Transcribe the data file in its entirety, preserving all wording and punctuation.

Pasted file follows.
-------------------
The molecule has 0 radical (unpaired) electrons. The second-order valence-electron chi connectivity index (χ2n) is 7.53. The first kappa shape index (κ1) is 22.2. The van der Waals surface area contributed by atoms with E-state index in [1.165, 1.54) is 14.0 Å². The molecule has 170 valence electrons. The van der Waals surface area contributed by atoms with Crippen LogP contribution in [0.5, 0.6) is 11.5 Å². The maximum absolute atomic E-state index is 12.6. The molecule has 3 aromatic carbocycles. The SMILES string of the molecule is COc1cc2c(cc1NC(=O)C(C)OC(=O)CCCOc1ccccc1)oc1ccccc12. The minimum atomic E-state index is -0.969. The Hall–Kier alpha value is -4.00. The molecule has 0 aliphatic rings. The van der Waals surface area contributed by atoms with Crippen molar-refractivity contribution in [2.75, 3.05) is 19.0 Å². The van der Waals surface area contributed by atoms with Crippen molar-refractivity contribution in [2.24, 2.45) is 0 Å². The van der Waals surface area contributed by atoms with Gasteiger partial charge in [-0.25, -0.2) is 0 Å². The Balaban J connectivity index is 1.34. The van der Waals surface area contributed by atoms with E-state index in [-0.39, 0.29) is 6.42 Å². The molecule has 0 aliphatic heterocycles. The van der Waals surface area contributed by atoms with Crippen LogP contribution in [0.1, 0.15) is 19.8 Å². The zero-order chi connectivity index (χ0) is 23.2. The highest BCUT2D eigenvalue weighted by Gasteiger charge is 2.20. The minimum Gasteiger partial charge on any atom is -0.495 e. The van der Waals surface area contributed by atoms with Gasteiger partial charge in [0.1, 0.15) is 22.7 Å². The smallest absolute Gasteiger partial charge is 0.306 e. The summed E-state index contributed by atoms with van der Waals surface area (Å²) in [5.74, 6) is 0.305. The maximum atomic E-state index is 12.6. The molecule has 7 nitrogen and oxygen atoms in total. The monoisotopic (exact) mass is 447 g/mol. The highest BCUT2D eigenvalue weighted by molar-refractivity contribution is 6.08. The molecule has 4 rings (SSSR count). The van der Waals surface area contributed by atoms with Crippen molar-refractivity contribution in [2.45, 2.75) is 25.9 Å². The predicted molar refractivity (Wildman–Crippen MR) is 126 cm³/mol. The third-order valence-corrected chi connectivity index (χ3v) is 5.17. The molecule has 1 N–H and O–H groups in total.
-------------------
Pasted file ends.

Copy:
The molecule has 0 radical (unpaired) electrons. The second-order valence-electron chi connectivity index (χ2n) is 7.53. The first kappa shape index (κ1) is 22.2. The van der Waals surface area contributed by atoms with E-state index in [1.165, 1.54) is 14.0 Å². The molecule has 170 valence electrons. The van der Waals surface area contributed by atoms with Crippen LogP contribution in [0.5, 0.6) is 11.5 Å². The maximum absolute atomic E-state index is 12.6. The molecule has 3 aromatic carbocycles. The SMILES string of the molecule is COc1cc2c(cc1NC(=O)C(C)OC(=O)CCCOc1ccccc1)oc1ccccc12. The minimum atomic E-state index is -0.969. The Hall–Kier alpha value is -4.00. The molecule has 0 aliphatic rings. The van der Waals surface area contributed by atoms with Crippen molar-refractivity contribution in [2.75, 3.05) is 19.0 Å². The van der Waals surface area contributed by atoms with Crippen molar-refractivity contribution in [2.24, 2.45) is 0 Å². The van der Waals surface area contributed by atoms with Gasteiger partial charge in [-0.25, -0.2) is 0 Å². The Balaban J connectivity index is 1.34. The van der Waals surface area contributed by atoms with E-state index in [-0.39, 0.29) is 6.42 Å². The molecule has 0 aliphatic heterocycles. The van der Waals surface area contributed by atoms with Crippen LogP contribution in [0.1, 0.15) is 19.8 Å². The zero-order chi connectivity index (χ0) is 23.2. The highest BCUT2D eigenvalue weighted by Gasteiger charge is 2.20. The minimum Gasteiger partial charge on any atom is -0.495 e. The van der Waals surface area contributed by atoms with Gasteiger partial charge in [0.1, 0.15) is 22.7 Å². The smallest absolute Gasteiger partial charge is 0.306 e. The summed E-state index contributed by atoms with van der Waals surface area (Å²) in [5.74, 6) is 0.305. The maximum atomic E-state index is 12.6. The molecule has 7 nitrogen and oxygen atoms in total. The monoisotopic (exact) mass is 447 g/mol. The highest BCUT2D eigenvalue weighted by molar-refractivity contribution is 6.08. The molecule has 4 rings (SSSR count). The van der Waals surface area contributed by atoms with Crippen molar-refractivity contribution in [2.45, 2.75) is 25.9 Å². The predicted molar refractivity (Wildman–Crippen MR) is 126 cm³/mol. The third-order valence-corrected chi connectivity index (χ3v) is 5.17. The molecule has 1 N–H and O–H groups in total.